resolve and with all our resources. But, at this hour, when the dreadful
shadow of war has passed far from our hearths and homes in these islands, we
may at least make one pause for thanksgiving, and then turn our thoughts to
the tasks peace in Europe brings with it.
The diary starts here:
My dear Lavvie,
Im writing you an account of all the strange happenings which have come
upon us since last you heard from me.
On Wednesday, June 19th, Mollie came to see me in a very excited state. She
had heard that all the children of school age had to be registered for
evacuation by 8 p.m. that evening, also mothers with children under school
age. We were just discussing the matter when in came Arthur all excited. He
told us it was true & that he had to go round his area as A. R. P. Warden
and tell all his people about it. The Evening Press then arrived & the
following notice was in it, signed by the Bailiff.
I am instructed to inform the people of Guernsey that the Government of the
United Kingdom has decided that the Bailiwick is to be entirely
demilitarised. Accordingly, the Royal Court hereby gives instructions for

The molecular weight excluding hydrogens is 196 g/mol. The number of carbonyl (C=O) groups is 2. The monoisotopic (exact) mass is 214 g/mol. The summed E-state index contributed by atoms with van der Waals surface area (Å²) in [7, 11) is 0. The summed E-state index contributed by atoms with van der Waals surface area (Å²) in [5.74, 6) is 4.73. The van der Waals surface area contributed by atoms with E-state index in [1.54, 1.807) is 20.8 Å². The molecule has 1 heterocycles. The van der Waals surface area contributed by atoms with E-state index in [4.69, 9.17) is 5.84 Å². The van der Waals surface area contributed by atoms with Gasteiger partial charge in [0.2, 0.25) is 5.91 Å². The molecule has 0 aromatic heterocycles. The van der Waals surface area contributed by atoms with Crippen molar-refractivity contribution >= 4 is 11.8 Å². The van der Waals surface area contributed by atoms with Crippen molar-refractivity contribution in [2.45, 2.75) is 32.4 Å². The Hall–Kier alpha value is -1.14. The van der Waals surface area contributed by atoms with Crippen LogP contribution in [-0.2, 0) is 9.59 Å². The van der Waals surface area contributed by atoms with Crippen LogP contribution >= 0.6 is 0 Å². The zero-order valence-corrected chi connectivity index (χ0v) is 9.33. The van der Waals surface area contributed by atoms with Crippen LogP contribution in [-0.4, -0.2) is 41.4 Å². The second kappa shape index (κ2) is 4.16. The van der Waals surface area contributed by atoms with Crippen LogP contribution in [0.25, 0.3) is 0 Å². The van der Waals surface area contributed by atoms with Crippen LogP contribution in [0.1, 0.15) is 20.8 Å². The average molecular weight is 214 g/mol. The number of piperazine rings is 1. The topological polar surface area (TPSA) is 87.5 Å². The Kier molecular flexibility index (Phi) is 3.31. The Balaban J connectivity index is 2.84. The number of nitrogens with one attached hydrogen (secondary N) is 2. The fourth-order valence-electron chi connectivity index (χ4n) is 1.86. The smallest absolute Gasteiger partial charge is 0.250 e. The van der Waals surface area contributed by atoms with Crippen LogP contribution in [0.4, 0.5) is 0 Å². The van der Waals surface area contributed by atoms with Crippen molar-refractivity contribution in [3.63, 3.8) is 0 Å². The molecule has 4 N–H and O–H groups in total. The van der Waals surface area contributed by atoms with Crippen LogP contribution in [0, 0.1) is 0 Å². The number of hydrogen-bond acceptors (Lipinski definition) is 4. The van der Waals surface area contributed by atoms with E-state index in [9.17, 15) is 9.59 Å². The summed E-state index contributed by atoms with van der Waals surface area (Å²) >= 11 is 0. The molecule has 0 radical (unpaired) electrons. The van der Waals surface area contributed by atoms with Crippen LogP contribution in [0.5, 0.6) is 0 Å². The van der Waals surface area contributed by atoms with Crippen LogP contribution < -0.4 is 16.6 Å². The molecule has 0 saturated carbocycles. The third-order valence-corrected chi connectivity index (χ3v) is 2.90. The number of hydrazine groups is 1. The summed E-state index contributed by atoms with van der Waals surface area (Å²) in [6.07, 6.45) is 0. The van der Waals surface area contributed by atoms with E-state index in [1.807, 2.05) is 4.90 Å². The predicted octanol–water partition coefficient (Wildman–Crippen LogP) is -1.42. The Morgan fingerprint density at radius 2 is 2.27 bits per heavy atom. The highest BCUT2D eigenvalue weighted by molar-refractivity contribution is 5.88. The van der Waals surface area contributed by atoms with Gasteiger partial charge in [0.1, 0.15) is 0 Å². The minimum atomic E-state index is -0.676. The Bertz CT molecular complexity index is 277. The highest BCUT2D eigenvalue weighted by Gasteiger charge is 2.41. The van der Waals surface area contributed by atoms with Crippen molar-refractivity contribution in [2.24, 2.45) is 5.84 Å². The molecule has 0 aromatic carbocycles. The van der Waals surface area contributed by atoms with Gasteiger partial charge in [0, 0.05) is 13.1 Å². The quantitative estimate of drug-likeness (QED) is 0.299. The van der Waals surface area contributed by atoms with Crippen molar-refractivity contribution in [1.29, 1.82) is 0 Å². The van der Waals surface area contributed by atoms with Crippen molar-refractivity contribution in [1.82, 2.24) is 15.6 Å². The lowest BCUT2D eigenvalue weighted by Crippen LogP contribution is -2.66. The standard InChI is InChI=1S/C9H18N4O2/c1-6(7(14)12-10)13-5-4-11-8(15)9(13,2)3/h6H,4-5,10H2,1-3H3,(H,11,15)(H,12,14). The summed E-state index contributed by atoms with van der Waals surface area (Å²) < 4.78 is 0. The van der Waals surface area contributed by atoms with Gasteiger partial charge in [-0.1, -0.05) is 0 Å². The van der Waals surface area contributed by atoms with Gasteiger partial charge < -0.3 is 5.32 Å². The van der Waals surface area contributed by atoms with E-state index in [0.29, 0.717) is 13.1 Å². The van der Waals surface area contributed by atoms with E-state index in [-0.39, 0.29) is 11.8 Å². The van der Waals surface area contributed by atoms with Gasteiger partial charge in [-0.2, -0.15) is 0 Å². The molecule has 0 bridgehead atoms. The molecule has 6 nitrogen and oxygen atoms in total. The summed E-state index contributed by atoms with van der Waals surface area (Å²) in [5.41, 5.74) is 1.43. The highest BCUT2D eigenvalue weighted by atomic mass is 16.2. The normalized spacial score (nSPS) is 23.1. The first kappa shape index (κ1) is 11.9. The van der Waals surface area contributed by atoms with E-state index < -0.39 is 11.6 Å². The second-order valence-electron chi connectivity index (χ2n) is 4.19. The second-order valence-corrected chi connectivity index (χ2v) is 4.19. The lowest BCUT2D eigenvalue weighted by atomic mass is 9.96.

the immediate demobilisation of the Royal Guernsey Militia and of the
Guernsey Defence Volunteers. Arms, uniforms and equipment are forthwith to
be handed in at the Town Arsenal under arrangements to to be made by the
Officer Commanding the Royal Guernsey Militia and the Guernsey Defence
Volunteers, to be disposed of in accordance with the instructions of the
Officer Commanding Troops Guernsey and Alderney District.
All ranks of the Militia and all members of the Guernsey Defence Volunteers
will then proceed quietly to their homes.
All other persons in possession of firearms must forthwith hand them to the
Constable of their Parish who will take immediate steps to have them
transported to the Town Arsenal.
In the same paper were arrangements which had to be made for registering the
children etc. by 9 p.m. that evening & all other than school children &
their parents were strongly urged to do so. You can just imagine what a
panic all this caused. It was indescribable.
Mollie & her children went on the Friday. They were supposed to have started
on the Thursday evening but the boats did not arrive to time so they were
all sent home again. That, of course, upset them more than ever.
I saw Ruth on Thursday evening bringing Anne back. They had to be on the
White Rock at 4 a.m. Friday next morning. However, all the children were
gone by Friday noon. It was a tremendous undertaking. Poor old Tom Keyho was
assisting the Education Secretary. They were working day & night from
Wednesday until Saturday.
I did not know until the Sunday that Laura had gone or Ruth & Jim with his
father & Dulcie & Michael. Tom came round & told us all about it. He was in
a very poor way, almost all in. He was left alone with the lodger who